Family violence and mental health issues are difficult subject matters, but important discussion topics that a group of Victoria University Community Development students are helping to shine a spotlight on.
For two months the students have been planning an awareness-raising event, which took place on Monday 7 September, comprising solidarity march from VU Footscray Nicholson to MetroWest where presentations addressed the topic.
The first speaker, Darlene, project co-ordinator of Women’s Health West’s Strengthening Risk Management Program, outlined the different forms of family violence and the services offered by the organisation.
Darlene noted that family violence is the leading cause of death, disability and illness among Victorian women aged 15-44. Those who experience it rarely look to family violence services or police in the first instance, but rather are more likely to speak to friends, family, their GP or maternal child health nurses, meaning they may not get the specific support they need. She then outlined ways to respectfully ask about violence where a woman has not disclosed any.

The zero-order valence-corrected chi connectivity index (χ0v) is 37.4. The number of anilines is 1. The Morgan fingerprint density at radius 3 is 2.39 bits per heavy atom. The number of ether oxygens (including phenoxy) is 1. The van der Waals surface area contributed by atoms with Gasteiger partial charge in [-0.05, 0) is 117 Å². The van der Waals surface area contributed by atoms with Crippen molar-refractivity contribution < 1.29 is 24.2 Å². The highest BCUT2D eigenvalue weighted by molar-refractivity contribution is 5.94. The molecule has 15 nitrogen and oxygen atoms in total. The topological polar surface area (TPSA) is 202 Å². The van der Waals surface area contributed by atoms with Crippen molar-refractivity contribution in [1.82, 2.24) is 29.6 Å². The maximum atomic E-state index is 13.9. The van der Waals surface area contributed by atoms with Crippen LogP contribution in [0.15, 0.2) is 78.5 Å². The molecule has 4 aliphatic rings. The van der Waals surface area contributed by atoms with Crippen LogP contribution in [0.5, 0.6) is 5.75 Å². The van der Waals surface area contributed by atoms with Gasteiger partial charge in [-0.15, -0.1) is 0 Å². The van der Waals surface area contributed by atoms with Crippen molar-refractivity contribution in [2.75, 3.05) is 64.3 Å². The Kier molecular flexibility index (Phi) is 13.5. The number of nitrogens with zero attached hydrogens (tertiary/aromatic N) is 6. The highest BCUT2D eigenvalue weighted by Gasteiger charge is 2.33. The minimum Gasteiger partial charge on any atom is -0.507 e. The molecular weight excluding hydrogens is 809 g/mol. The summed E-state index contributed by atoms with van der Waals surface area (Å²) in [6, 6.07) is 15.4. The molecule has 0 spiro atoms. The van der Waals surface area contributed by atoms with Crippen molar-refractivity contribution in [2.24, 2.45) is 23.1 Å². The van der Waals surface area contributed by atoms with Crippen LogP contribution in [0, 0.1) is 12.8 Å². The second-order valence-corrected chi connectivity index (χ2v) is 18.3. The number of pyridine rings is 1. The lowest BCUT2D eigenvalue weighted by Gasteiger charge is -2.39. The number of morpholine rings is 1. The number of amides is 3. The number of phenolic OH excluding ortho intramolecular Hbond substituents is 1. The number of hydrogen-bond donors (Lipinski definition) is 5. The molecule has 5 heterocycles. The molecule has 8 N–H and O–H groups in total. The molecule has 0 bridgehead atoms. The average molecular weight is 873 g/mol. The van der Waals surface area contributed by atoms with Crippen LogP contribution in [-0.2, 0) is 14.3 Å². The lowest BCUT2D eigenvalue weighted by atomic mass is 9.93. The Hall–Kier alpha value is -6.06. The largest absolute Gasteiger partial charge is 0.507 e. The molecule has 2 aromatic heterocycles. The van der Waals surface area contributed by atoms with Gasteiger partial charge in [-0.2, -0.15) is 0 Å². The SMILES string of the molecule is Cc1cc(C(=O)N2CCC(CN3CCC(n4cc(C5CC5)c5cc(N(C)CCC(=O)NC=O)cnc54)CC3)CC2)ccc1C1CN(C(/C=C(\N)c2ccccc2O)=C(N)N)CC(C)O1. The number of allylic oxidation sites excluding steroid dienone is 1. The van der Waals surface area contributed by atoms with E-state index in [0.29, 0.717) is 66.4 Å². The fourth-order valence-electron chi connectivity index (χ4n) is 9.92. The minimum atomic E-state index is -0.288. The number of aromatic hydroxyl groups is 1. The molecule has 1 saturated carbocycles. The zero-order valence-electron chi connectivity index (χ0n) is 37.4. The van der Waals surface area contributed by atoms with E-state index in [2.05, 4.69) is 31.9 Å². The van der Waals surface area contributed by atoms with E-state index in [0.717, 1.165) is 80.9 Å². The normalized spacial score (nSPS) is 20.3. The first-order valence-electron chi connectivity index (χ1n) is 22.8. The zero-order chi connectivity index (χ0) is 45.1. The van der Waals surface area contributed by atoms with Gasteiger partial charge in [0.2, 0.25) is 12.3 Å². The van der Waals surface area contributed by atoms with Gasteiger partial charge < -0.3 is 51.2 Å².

Student Brian Spaull then offered a male perspective on the issue, spoke with passion about his feelings on the issue, the systematic and cultural changes required, and the pride in other students in attendance who are studying to work in child protection, victim counselling or other community services to bring about change.
PS My Family Matters co-founder, Tamara Wilson, relayed her personal, emotional experience with family violence and mental health issues. Her interactions with health professionals in the field led her to believe there was a lack of support and resources, particularly in regional areas, which her organisation now seeks to address.
Also in attendance were police from the Footscray Police Family Violence team, ambulance officers, and representatives from Wesley mission, Yarra Housing, AMES and New Hope Foundation.
“We’re not going to leave here today with a solution to this environment,” Brian summed up in his speech, “that was never the intention.” What mattered, he said, was to get together, hear from great presenters, and take the messages back out into the community.